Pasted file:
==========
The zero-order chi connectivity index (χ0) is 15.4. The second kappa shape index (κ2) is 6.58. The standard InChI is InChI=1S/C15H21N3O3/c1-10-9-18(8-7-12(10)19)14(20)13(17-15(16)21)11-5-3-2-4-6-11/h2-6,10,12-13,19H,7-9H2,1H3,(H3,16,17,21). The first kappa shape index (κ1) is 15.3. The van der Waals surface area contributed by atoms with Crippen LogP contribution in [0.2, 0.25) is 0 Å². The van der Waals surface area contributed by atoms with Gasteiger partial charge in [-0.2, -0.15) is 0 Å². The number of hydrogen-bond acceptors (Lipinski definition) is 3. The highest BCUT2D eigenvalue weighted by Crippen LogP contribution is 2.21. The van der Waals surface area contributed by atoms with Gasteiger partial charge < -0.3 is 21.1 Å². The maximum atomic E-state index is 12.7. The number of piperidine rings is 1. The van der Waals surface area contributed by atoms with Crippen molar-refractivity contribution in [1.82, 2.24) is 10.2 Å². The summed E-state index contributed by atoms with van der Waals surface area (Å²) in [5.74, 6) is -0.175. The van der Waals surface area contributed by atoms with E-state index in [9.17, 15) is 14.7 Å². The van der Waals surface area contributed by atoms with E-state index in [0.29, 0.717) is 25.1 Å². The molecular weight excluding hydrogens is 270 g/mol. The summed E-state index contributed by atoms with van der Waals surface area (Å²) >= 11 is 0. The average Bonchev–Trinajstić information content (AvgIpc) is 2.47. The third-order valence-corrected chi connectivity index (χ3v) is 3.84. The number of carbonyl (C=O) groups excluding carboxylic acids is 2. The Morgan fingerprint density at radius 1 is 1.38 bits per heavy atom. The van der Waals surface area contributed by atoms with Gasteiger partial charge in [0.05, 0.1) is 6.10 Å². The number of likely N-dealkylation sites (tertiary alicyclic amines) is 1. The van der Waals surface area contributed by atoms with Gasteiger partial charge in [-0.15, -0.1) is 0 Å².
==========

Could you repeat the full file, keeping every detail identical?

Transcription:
The zero-order chi connectivity index (χ0) is 15.4. The second kappa shape index (κ2) is 6.58. The standard InChI is InChI=1S/C15H21N3O3/c1-10-9-18(8-7-12(10)19)14(20)13(17-15(16)21)11-5-3-2-4-6-11/h2-6,10,12-13,19H,7-9H2,1H3,(H3,16,17,21). The first kappa shape index (κ1) is 15.3. The van der Waals surface area contributed by atoms with Crippen LogP contribution in [0.2, 0.25) is 0 Å². The van der Waals surface area contributed by atoms with Gasteiger partial charge in [-0.2, -0.15) is 0 Å². The number of hydrogen-bond acceptors (Lipinski definition) is 3. The highest BCUT2D eigenvalue weighted by Crippen LogP contribution is 2.21. The van der Waals surface area contributed by atoms with Gasteiger partial charge < -0.3 is 21.1 Å². The maximum atomic E-state index is 12.7. The number of piperidine rings is 1. The van der Waals surface area contributed by atoms with Crippen molar-refractivity contribution in [1.82, 2.24) is 10.2 Å². The summed E-state index contributed by atoms with van der Waals surface area (Å²) in [5.74, 6) is -0.175. The van der Waals surface area contributed by atoms with E-state index in [9.17, 15) is 14.7 Å². The van der Waals surface area contributed by atoms with E-state index in [0.29, 0.717) is 25.1 Å². The molecular weight excluding hydrogens is 270 g/mol. The summed E-state index contributed by atoms with van der Waals surface area (Å²) >= 11 is 0. The average Bonchev–Trinajstić information content (AvgIpc) is 2.47. The third-order valence-corrected chi connectivity index (χ3v) is 3.84. The number of carbonyl (C=O) groups excluding carboxylic acids is 2. The Morgan fingerprint density at radius 1 is 1.38 bits per heavy atom. The van der Waals surface area contributed by atoms with Gasteiger partial charge in [0.05, 0.1) is 6.10 Å². The number of likely N-dealkylation sites (tertiary alicyclic amines) is 1. The van der Waals surface area contributed by atoms with Gasteiger partial charge in [-0.15, -0.1) is 0 Å².